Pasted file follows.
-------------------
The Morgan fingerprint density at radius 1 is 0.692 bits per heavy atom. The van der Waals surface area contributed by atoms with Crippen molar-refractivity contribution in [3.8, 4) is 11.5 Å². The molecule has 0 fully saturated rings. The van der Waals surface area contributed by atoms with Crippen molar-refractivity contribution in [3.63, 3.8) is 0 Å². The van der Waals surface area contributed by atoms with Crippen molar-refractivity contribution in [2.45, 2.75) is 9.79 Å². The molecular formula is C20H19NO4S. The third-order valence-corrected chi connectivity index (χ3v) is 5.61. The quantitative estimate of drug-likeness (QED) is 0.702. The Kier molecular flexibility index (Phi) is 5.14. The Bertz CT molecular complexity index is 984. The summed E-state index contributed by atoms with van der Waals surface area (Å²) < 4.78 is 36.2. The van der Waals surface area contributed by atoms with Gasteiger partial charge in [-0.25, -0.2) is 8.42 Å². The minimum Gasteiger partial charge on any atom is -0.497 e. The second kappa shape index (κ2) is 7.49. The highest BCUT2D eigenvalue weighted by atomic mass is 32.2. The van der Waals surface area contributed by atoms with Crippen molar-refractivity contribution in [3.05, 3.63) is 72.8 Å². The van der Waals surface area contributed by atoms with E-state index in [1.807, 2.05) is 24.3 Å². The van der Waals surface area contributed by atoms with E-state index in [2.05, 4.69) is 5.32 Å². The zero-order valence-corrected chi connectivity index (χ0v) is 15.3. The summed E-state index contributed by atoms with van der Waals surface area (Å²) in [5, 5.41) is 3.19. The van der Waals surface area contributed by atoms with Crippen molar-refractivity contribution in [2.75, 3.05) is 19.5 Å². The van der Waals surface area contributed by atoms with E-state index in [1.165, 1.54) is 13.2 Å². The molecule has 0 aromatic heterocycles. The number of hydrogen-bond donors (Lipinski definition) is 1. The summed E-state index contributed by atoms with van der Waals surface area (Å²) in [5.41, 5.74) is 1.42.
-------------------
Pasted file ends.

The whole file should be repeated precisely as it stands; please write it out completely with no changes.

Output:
The Morgan fingerprint density at radius 1 is 0.692 bits per heavy atom. The van der Waals surface area contributed by atoms with Crippen molar-refractivity contribution in [3.8, 4) is 11.5 Å². The molecule has 0 fully saturated rings. The van der Waals surface area contributed by atoms with Crippen molar-refractivity contribution in [3.63, 3.8) is 0 Å². The van der Waals surface area contributed by atoms with Crippen molar-refractivity contribution in [2.45, 2.75) is 9.79 Å². The molecular formula is C20H19NO4S. The third-order valence-corrected chi connectivity index (χ3v) is 5.61. The quantitative estimate of drug-likeness (QED) is 0.702. The Kier molecular flexibility index (Phi) is 5.14. The Bertz CT molecular complexity index is 984. The summed E-state index contributed by atoms with van der Waals surface area (Å²) < 4.78 is 36.2. The van der Waals surface area contributed by atoms with Gasteiger partial charge in [-0.25, -0.2) is 8.42 Å². The minimum Gasteiger partial charge on any atom is -0.497 e. The second kappa shape index (κ2) is 7.49. The highest BCUT2D eigenvalue weighted by atomic mass is 32.2. The van der Waals surface area contributed by atoms with Crippen molar-refractivity contribution in [3.05, 3.63) is 72.8 Å². The van der Waals surface area contributed by atoms with E-state index in [1.807, 2.05) is 24.3 Å². The van der Waals surface area contributed by atoms with E-state index in [2.05, 4.69) is 5.32 Å². The zero-order valence-corrected chi connectivity index (χ0v) is 15.3. The summed E-state index contributed by atoms with van der Waals surface area (Å²) in [5, 5.41) is 3.19. The van der Waals surface area contributed by atoms with Crippen molar-refractivity contribution in [2.75, 3.05) is 19.5 Å². The van der Waals surface area contributed by atoms with E-state index in [1.165, 1.54) is 13.2 Å². The molecule has 0 aromatic heterocycles. The number of hydrogen-bond donors (Lipinski definition) is 1. The summed E-state index contributed by atoms with van der Waals surface area (Å²) in [5.41, 5.74) is 1.42.